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History major useless?

SSJ2MysticGohanX1000SSJ2MysticGohanX1000 . Posts: 282 Junior Member
edited July 2005 in Other College Majors
My friend saids he planning to major in history because he likes history. He got accepted to some high-ranked colleges like BC, BU, and Clark. I'm trying to convince to major in something useful like engineering or business because he can't get a job with history. Any history majors here know if this major is completely useless except for teaching?
Post edited by SSJ2MysticGohanX1000 on

Replies to: History major useless?

  • GuitarShredder05GuitarShredder05 Registered User Posts: 402 Member
    Stop posting these pointless threads...
  • SSJ2MysticGohanX1000SSJ2MysticGohanX1000 . Posts: 282 Junior Member
    i just don't see how a history major can get you a career, or even a job. can u give me some arguments so i can convince my friend not to major in history but instead something useful like business, engineering, accounting, computer science, etc.?
  • GuitarShredder05GuitarShredder05 Registered User Posts: 402 Member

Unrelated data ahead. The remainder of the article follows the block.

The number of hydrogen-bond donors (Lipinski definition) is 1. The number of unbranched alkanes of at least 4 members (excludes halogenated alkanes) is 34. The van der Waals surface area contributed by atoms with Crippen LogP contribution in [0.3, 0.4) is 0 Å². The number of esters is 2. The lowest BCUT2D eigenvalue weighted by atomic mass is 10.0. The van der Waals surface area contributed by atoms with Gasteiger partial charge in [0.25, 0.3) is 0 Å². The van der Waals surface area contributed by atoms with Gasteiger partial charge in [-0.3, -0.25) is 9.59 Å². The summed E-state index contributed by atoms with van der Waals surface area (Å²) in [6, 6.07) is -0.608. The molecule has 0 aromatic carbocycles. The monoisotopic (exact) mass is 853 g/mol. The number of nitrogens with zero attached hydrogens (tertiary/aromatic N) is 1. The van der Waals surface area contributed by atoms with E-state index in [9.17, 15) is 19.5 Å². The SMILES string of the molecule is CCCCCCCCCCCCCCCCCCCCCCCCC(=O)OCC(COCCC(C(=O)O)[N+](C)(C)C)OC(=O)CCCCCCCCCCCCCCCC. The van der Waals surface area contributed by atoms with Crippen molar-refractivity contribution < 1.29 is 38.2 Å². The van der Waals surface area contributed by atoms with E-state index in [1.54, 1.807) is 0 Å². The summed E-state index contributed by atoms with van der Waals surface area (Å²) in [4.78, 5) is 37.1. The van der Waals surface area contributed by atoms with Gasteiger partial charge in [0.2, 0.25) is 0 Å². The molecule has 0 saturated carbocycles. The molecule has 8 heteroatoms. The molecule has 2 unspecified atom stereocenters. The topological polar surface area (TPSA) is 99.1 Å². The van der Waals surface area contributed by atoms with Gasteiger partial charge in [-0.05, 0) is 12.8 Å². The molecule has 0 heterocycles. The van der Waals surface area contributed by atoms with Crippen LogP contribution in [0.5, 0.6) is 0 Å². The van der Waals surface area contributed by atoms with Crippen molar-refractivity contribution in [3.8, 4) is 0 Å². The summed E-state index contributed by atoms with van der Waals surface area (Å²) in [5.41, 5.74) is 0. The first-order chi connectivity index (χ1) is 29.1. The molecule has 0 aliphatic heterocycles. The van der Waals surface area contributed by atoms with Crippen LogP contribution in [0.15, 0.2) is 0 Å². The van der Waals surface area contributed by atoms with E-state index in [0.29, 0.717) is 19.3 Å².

Look, there have been similar discussions (search for the thread about Philosophy).

    Bottom line: There is more to life than making money and there is more to making money than your college major.
  • SSJ2MysticGohanX1000SSJ2MysticGohanX1000 . Posts: 282 Junior Member
    Can you list some jobs that history majors can do besides historian and history teacher? I know my friend doesn't want to be homeless.
  • glucose101glucose101 Registered User Posts: 5,264 Senior Member
    Lawyer, curator, etc.
  • SSJ2MysticGohanX1000SSJ2MysticGohanX1000 . Posts: 282 Junior Member
    u can become a lawyer with a history degree.
  • GuitarShredder05GuitarShredder05 Registered User Posts: 402 Member